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Trump’s counterterror pick signals potential boon for cyber contractors

December 27, 2016 (Photo Credit: Capt. Kyle Key, U.S. Army)
President-elect Donald Trump’s pick to advise him on homeland security and counterterrorism issues may have telegraphed with a single quote how the scales of a public-private partnership on cybersecurity will tip under the new administration.

And the workload for cybersecurity contractors could get a lot heavier.

Trump tapped former deputy national security adviser Thomas Bossert on Dec. 27 to serve as assistant to the president for homeland security and counterterrorism.

Bossert — who worked on infrastructure protection and counterterrorism policy in the George W. Bush administration — said in a statement that he would craft a cybersecurity policy built on a bedrock of open-market innovation.

"We must work toward cyber doctrine that reflects the wisdom of free markets, private competition and the important but limited role of government in establishing and enforcing the rule of law, honoring the rights of personal property, the benefits of free and fair trade and the fundamental principles of liberty,” he said.

“The internet is a U.S. invention, it should reflect these U.S. values as it continues to transform the future for all nations and all generations."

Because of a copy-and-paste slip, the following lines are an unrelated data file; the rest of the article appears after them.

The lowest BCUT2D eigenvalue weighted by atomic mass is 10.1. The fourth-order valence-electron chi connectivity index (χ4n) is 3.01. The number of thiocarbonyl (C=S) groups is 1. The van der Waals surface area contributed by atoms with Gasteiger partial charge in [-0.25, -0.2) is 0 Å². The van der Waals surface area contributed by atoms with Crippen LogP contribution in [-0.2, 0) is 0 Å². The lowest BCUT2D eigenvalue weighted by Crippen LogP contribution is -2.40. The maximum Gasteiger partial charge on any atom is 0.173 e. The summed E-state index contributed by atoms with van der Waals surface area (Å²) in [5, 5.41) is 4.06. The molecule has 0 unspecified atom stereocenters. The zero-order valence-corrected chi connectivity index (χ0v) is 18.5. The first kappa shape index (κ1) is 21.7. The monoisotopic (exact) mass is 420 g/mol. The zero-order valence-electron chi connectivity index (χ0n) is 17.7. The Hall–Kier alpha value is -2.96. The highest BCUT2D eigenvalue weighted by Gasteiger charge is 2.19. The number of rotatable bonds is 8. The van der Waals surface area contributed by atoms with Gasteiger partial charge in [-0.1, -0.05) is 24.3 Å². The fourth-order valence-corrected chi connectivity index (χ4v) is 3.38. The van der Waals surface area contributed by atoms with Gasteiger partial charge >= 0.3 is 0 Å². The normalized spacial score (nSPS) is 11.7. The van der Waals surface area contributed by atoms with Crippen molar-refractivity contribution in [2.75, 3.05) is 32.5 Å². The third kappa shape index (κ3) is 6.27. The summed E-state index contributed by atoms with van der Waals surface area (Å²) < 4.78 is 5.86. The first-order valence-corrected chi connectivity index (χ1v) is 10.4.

Cybersecurity has been a hot topic in national security policy in the wake of the Office of Personnel Management and Democratic National Committee hacks.

The Obama administration released its Cybersecurity National Action Plan in February with a litany of initiatives to both boost cyber talent in the federal government and partner with the private sector to build more secure and consistent networks through practices like threat-sharing and standards set by the National Institute of Standards and Technology.

The question since the November election has been how much of that policy would Trump retain?

On the campaign trail, Trump said his administration would form a team of cybersecurity experts from both public and private sectors to assess the federal government’s cyber posture, but the role those forces would play in implementing any recommendation remains to be seen.

Bossert’s selection as the administration counterterrorism adviser was hailed by Rep. Jim Langevin, D-R.I., a senior member of the House Committees on Homeland Security and Armed Services and co-founder of the Congressional Cybersecurity Caucus, albeit with a nod toward policy cooperation.

“He has been a strong advocate for public-private partnerships in cybersecurity and for an increased role for the White House in setting federal cybersecurity policy,” Langevin said in a statement about Bossert. 

“I hope he will continue to chart this centrist, bipartisan course in his new role. I also hope that he will impress upon the president-elect the vital national security concerns tied to Russian information warfare activities and I encourage him to work closely with Congress in attempting to build our resilience and our defenses to forestall such operations in the future.”   

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